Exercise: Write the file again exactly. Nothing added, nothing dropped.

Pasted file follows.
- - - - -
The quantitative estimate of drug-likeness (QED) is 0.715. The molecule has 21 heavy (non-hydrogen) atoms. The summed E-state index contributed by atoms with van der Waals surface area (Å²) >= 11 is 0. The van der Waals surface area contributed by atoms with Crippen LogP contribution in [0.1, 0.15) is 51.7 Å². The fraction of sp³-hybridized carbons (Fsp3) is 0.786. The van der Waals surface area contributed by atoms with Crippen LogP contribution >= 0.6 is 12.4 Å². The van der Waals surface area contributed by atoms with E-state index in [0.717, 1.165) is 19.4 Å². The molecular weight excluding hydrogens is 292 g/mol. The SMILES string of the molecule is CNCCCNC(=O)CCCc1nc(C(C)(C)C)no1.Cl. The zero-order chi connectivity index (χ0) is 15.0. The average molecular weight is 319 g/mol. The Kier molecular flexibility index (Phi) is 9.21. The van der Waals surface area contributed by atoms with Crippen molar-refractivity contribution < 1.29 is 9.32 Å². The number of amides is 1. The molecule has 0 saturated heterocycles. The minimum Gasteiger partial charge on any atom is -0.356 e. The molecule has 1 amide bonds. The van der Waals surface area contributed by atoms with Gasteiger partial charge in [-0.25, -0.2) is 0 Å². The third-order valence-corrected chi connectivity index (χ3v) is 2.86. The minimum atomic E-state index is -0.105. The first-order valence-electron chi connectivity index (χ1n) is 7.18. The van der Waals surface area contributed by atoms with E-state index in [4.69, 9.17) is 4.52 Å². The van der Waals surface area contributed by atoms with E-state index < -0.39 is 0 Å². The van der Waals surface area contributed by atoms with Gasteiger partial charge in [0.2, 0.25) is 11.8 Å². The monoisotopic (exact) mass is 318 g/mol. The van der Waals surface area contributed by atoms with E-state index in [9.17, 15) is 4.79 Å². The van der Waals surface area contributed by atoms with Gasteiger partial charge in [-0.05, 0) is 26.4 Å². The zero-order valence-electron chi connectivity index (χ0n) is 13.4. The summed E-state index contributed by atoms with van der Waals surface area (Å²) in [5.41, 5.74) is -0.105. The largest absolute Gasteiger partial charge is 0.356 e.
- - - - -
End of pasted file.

The quantitative estimate of drug-likeness (QED) is 0.715. The molecule has 21 heavy (non-hydrogen) atoms. The summed E-state index contributed by atoms with van der Waals surface area (Å²) >= 11 is 0. The van der Waals surface area contributed by atoms with Crippen LogP contribution in [0.1, 0.15) is 51.7 Å². The fraction of sp³-hybridized carbons (Fsp3) is 0.786. The van der Waals surface area contributed by atoms with Crippen LogP contribution >= 0.6 is 12.4 Å². The van der Waals surface area contributed by atoms with E-state index in [0.717, 1.165) is 19.4 Å². The molecular weight excluding hydrogens is 292 g/mol. The SMILES string of the molecule is CNCCCNC(=O)CCCc1nc(C(C)(C)C)no1.Cl. The zero-order chi connectivity index (χ0) is 15.0. The average molecular weight is 319 g/mol. The Kier molecular flexibility index (Phi) is 9.21. The van der Waals surface area contributed by atoms with Crippen molar-refractivity contribution < 1.29 is 9.32 Å². The number of amides is 1. The molecule has 0 saturated heterocycles. The minimum Gasteiger partial charge on any atom is -0.356 e. The molecule has 1 amide bonds. The van der Waals surface area contributed by atoms with Gasteiger partial charge in [-0.25, -0.2) is 0 Å². The third-order valence-corrected chi connectivity index (χ3v) is 2.86. The minimum atomic E-state index is -0.105. The first-order valence-electron chi connectivity index (χ1n) is 7.18. The van der Waals surface area contributed by atoms with E-state index in [4.69, 9.17) is 4.52 Å². The van der Waals surface area contributed by atoms with E-state index < -0.39 is 0 Å². The van der Waals surface area contributed by atoms with Gasteiger partial charge in [0.2, 0.25) is 11.8 Å². The monoisotopic (exact) mass is 318 g/mol. The van der Waals surface area contributed by atoms with E-state index in [9.17, 15) is 4.79 Å². The van der Waals surface area contributed by atoms with Gasteiger partial charge in [-0.05, 0) is 26.4 Å². The zero-order valence-electron chi connectivity index (χ0n) is 13.4. The summed E-state index contributed by atoms with van der Waals surface area (Å²) in [5.41, 5.74) is -0.105. The largest absolute Gasteiger partial charge is 0.356 e.